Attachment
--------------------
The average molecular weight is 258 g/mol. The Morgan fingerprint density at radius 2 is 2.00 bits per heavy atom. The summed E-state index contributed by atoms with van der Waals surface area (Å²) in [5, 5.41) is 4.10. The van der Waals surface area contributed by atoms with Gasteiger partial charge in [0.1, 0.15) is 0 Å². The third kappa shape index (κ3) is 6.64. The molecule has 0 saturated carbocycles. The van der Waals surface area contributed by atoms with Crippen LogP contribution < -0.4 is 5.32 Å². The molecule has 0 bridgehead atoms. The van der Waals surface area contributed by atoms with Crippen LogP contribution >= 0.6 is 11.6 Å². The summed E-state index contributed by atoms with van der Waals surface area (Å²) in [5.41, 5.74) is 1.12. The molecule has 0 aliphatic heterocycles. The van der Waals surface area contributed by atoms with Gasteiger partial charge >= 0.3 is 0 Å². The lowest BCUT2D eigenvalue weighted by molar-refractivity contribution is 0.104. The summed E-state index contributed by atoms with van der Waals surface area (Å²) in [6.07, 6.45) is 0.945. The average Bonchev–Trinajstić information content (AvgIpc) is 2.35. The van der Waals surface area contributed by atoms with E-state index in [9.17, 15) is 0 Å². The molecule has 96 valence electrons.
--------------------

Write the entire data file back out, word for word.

The average molecular weight is 258 g/mol. The Morgan fingerprint density at radius 2 is 2.00 bits per heavy atom. The summed E-state index contributed by atoms with van der Waals surface area (Å²) in [5, 5.41) is 4.10. The van der Waals surface area contributed by atoms with Gasteiger partial charge in [0.1, 0.15) is 0 Å². The third kappa shape index (κ3) is 6.64. The molecule has 0 saturated carbocycles. The van der Waals surface area contributed by atoms with Crippen LogP contribution < -0.4 is 5.32 Å². The molecule has 0 bridgehead atoms. The van der Waals surface area contributed by atoms with Crippen LogP contribution >= 0.6 is 11.6 Å². The summed E-state index contributed by atoms with van der Waals surface area (Å²) in [5.41, 5.74) is 1.12. The molecule has 0 aliphatic heterocycles. The van der Waals surface area contributed by atoms with Gasteiger partial charge >= 0.3 is 0 Å². The lowest BCUT2D eigenvalue weighted by molar-refractivity contribution is 0.104. The summed E-state index contributed by atoms with van der Waals surface area (Å²) in [6.07, 6.45) is 0.945. The average Bonchev–Trinajstić information content (AvgIpc) is 2.35. The van der Waals surface area contributed by atoms with E-state index in [9.17, 15) is 0 Å². The molecule has 96 valence electrons.